Claude Lanzmann, the French filmmaker, and journalist who is best known for his work on the Nazi genocide documentary, Shoah, has died, aged 92. The family confirmed the news to Le Monde, however, the cause of death has not yet been revealed.
Lanzmann was the son of Russian immigrants to France and was born in 1925 in Paris. At the age of 18, Lanzmann led a Communist Resistance group and smuggled small arms, right under the nose of the Gestapo. During the late 40s, he spent his time teaching in Germany and later returned to France.
He met Simone de Beauvoir and Jean-Paul Sartre, after which he joined the board of Les Temps Modernes, a journal that they founded in 1945. Following the death of Beauvoir, Lanzmann became the chief editor of Les Temps Modernes.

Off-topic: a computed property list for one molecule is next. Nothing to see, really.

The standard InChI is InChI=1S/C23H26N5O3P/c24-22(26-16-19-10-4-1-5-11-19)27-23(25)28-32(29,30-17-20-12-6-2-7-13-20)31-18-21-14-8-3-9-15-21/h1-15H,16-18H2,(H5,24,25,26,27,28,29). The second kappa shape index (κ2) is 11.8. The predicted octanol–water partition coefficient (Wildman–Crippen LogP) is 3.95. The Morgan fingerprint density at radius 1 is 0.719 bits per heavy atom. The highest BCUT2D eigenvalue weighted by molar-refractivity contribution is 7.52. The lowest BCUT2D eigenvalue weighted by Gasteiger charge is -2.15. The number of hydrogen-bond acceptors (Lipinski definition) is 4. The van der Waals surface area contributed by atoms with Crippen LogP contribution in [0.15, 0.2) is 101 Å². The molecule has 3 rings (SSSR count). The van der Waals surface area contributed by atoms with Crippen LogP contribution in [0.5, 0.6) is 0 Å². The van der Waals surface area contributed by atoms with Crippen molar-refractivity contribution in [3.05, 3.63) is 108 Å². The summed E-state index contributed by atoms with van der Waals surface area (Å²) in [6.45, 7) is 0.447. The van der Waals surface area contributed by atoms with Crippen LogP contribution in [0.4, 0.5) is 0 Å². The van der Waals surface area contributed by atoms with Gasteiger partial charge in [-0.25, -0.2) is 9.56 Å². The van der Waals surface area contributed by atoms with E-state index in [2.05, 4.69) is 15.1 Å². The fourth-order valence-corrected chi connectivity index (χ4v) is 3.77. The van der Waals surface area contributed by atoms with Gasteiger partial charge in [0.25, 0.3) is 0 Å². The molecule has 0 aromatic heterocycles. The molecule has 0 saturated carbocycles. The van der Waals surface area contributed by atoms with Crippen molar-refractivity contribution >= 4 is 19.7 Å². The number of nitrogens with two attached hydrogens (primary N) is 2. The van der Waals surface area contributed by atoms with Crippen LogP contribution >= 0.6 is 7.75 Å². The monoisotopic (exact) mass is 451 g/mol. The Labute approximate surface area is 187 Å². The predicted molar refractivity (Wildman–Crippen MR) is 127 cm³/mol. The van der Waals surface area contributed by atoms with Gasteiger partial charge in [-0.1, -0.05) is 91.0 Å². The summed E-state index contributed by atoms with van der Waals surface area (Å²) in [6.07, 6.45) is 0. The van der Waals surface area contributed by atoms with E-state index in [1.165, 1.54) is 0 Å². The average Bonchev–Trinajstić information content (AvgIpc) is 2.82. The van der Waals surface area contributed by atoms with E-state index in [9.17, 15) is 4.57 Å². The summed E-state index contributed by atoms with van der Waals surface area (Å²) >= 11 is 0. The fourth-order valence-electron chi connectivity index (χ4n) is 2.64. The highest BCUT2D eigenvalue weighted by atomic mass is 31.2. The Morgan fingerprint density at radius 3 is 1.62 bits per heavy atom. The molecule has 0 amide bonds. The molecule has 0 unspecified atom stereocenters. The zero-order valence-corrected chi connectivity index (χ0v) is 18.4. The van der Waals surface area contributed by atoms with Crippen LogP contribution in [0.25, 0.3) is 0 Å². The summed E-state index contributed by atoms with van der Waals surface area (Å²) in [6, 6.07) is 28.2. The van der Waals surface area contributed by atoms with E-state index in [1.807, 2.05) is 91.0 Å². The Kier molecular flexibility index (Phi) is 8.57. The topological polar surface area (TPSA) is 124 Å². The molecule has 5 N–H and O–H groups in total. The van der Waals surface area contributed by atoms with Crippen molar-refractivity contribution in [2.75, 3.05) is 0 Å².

Lanzmann’s first documentary Pourquoi Israel? started off with a lot of interviews and was released in 1973. The next year, he began his filming of Shoah by interviewing survivors of Nazi death camps. He conducted these interviews until 1978.
Shoah became a groundbreaking documentary and revealed to the world in detail about the Holocaust. In his later years, Lanzmann directed a number of films, including Napalm, which had premiered at Cannes in 2017.
May he rest in peace.